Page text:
Saving money in college can be nearly impossible, and its an issue for every student.

 

Money is an issue for every student. We all complained when the grants were cut, when registration fees threatened to rise and when tuition fees threatened a return. Somehow we lived on, but how? What are the everyday financial issues of college students really like? I know first-hand the effect a lack of money can have on the college experience. Excluding drinking – because I do not drink – almost every other aspect of college life comes with a price tag.

I try particularly with food, to save my money. A quick trip to Aldi on Sunday afternoon before the bus back to college should suffice for the week. However, there is always that one day when the smell of Subway is just too much to resist. Walking up to the counter I intend on just investing in a six inch sub. Walking back to my seat I hold a foot-long stuffed sub and a large drink, and hang my head in shame. It may not seem like much but all of those €6 add up. On the way home then the shop may catch my eye and a packet of crisps and a caramel Milka bar later I’m closer to the poverty line. And it is only Tuesday.

Books also are a financial burden. While we try to get through college assignments, tutorials and exams without them, there will come that time when we just cannot do without them. I gave up on the library a long time ago for books. I know how the coding system works and where the books I am looking for should be, but they never are. On one occasion the library claimed to have 11 copies of a book I was looking for. I could not find even one. The book was important so I decided the easiest option was to buy it. I forked out €49.95 for that book. Still have yet to open it. That is essentially €50 I will never get back and to top it off I found out I will not have the module next year, or ever again, so the book is useful to me only this semester.

Nights out for me are relatively cheagp because I do not drink so I can’t really complain about them. I get the bus into town, pay admission, drink water all night, and pay for a taxi home, which isn’t expensive when split between four people. The expensive part is when we get peckish on the way to the taxi rank. Burger King sounds like a good idea at the time, but when you find yourself paying for a taxi in coppers, there’s a problem. I spend close to €10 each time I go there and it seems worth it until I arrive home and realise just how much food I actually had already.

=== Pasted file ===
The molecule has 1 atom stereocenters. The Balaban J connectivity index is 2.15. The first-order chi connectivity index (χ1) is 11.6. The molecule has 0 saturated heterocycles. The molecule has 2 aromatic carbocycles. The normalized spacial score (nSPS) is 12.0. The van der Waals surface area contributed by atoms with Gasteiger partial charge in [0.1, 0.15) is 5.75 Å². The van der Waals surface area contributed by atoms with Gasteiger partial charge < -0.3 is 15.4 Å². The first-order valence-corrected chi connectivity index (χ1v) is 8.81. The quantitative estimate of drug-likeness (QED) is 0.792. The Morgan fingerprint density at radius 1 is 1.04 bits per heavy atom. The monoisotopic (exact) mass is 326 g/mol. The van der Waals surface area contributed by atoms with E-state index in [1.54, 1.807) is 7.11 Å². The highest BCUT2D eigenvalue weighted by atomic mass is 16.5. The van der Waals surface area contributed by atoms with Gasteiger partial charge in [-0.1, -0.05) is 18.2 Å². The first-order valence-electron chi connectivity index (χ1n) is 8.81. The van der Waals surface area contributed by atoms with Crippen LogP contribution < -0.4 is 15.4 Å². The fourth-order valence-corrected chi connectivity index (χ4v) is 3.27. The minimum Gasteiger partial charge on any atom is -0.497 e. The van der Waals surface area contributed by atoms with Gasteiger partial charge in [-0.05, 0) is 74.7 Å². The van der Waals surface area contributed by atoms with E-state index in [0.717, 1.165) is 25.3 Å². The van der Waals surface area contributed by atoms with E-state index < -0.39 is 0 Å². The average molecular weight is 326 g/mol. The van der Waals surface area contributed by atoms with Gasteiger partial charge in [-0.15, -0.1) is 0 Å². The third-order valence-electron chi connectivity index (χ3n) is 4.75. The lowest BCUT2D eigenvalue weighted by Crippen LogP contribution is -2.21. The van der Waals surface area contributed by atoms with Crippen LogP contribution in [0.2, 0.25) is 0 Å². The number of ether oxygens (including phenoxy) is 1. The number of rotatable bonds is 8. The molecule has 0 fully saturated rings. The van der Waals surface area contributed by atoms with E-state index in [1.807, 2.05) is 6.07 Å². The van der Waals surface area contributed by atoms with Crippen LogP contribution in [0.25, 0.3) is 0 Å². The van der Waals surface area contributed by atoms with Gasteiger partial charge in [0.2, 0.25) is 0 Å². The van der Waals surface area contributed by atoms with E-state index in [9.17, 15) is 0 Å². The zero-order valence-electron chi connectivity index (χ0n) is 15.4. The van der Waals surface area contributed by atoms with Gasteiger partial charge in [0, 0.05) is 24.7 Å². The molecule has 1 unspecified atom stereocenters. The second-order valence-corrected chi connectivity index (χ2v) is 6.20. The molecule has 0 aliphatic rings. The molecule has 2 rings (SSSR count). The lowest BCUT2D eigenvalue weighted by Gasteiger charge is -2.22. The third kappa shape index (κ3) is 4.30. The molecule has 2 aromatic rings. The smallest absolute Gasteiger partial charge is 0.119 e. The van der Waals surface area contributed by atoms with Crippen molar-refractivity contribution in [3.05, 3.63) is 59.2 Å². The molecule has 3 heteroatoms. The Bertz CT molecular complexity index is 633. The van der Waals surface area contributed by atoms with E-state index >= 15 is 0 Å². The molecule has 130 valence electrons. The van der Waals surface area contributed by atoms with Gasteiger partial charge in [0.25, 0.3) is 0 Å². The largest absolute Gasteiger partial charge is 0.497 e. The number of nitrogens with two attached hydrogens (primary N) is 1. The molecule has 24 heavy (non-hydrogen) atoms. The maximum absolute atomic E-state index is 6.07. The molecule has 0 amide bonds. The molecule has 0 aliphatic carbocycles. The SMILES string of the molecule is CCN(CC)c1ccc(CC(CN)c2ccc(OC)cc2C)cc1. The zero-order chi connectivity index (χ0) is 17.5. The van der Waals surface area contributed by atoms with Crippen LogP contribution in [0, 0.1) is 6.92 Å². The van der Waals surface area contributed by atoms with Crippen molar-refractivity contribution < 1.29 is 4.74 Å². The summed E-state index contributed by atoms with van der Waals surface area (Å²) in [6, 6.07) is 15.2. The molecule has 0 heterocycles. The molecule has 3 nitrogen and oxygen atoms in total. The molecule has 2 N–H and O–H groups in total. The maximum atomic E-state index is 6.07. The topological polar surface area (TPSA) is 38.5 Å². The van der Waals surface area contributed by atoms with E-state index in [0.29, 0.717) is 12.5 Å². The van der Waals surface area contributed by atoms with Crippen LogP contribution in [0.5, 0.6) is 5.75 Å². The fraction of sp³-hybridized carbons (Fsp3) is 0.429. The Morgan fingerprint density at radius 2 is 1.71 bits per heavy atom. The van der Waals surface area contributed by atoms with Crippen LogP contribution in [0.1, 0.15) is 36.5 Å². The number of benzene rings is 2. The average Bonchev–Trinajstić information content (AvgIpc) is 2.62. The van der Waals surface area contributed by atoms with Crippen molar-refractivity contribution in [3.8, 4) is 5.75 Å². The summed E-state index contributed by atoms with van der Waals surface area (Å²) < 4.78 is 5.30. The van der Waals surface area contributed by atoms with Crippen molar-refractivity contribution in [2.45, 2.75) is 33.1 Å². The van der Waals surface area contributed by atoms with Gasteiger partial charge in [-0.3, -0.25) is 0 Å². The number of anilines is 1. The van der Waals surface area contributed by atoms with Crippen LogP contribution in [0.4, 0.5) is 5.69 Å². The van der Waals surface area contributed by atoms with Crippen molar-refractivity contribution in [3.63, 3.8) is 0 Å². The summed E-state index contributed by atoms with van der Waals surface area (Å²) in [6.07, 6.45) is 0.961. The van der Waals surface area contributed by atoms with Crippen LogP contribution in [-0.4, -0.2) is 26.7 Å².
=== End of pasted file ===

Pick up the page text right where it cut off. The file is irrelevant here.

Collecting money for charity can also leave the pockets empty. I can’t find it in myself to pass by a reputable charity and not give a few Euros. To be honest though I would much rather do volunteer work than give money. The reason charities collect money is because of a lack of resources. Students have the perfect opportunity to become those necessary resources. When the UL Journalism Society went to the Limerick Animal Welfare to volunteer their time and effort it was a really good day for everyone involved. The people that worked there got a bit of rest while we walked the dogs, the animals received attention and affection, and we got to cuddle kittens and puppies all day! Aside from the obvious perks of this we felt so much better afterwards. Well you donate money you feel good for maybe five minutes, then you forget it ever happened and get on with your day. Actual volunteer work has a much more lasting effect.

Something I noticed this week in particular is a student’s treatment of money. For instance, my Dad gives me on average €100 per week. This is a lot I know. But this week I find myself with only €10 because I was nice and said I wouldn’t take it off him. In those weeks that I am €100 up I find myself broke by the end of the week, with just enough to pay for the bus home. This week, even though my funds are extremely limited, I still managed to not spend a penny yet. The funny thing is I haven’t gone without anything. I haven’t starved, I’ve had fun, and my academics haven’t suffered in any way. I still can’t figure out how it is possible, to go through €100 a week with nothing really to show for it, when I can easily live on just a tenner. I have decided from now on to write down every penny I spend and try to figure out exactly where my money goes. The question is baffling and needs to be answered. One of the reasons we all love college is the independence, but I think my finances still need some parental supervision.